07 February 2022

Daniela Bianco
COVID-19 and mental health: the impacts on women

The pandemic has had a significant impact on the people's mental well-being across all age groups; yet, women are the most affected.

According to a recent research carried out by the University of Essex, the number of pregnant women have been diagnosed with depression and anxiety has more than doubled from April 2020 to January 2021. The negative effects of the pandemic on mental health have been highlighted by numerous studies: young people, the elderly and women are the most affected categories. Interruption of school, sports and recreational activities, loss of jobs, worsening economic conditions, and social isolation, are just some of the factors that have led to a deterioration.

As for women, the repercussions have been especially dramatic: 50% of them reported that lockdowns have had a very negative impact on their lives and 83% reported a worsening of their depression. Men have been reportedly less affected: only 37% have experienced severe impacts on their mental well-being, and among these only 36% complain of exacerbated depressive symptoms.

At the workplace, one in three women says that they work more than before and that they cannot maintain a sound work-life balance. They also represent almost all the newly unemployed in Italy (990,00 out of 101,000). The negative effects are not only found in the workplace, but are also a matter of personal safety. Isolation, forced cohabitation and socio-economic instability have caused a significant increase in domestic violence in Italy and throughout Europe, with a dramatic increase in calls to the Centers against domestic violence (+119.6%) compared to 2019.

In Italy, the National Institute of Health (Istituto Superiore di Sanità) has promoted the creation of a network of consulting, territorial and hospital services to intercept and take charge of requests for support from women with anxiety symptoms, depression and psychological discomfort in pregnancy and after childbirth. In addition, it started collecting data and information on the impact of the pandemic on the mental health of pregnant women or women with a child up to six months of age. Other interventions are being discussed at government level in the country.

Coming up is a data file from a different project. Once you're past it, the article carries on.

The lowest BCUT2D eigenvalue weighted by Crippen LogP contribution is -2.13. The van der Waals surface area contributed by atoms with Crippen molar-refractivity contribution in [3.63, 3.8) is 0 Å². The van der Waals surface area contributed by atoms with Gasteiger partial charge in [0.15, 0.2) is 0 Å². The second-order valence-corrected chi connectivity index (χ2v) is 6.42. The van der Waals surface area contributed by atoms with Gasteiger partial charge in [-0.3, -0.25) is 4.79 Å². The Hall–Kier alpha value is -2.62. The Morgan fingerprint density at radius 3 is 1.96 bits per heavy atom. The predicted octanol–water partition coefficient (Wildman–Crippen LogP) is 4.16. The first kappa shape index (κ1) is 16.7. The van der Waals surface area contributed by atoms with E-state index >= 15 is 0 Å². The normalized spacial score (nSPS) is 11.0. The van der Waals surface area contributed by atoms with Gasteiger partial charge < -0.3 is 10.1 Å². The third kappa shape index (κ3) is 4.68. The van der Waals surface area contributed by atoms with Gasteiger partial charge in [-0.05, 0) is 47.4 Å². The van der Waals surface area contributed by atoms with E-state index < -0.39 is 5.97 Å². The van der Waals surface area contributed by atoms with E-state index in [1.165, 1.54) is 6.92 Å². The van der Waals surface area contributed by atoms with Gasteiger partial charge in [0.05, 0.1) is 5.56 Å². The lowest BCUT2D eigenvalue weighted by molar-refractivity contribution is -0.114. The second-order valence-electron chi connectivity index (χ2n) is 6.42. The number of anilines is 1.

The European House - Ambrosetti brings forward the commitment started with Headway2023, the initiative on mental health implemented in partnership with Angelini Pharma, launched in 2017 with the aim of strengthening and improving healthcare models for people with mental disorders in Europe and Italy. A holistic approach to mental health, ranging from healthcare to work and social issues, is essential for establishing effective intervention policies and building joint action.

In 2021, the "Headway 2023" working group developed an analysis ("Headway2023 - Mental Health Index") to investigate mental health from multiple points of view in the 27 EU countries and the UK. The study was conducted with a broad approach, not limited to exploring the issues from a clinical point of view, but rather extended to other contexts, such as society, and the education and work environments, these being cornerstones in which to ensure the implementation of programmes for mental health.

To learn more about mental health, visit Headway 2023's website

Read here about the research by the University of Essex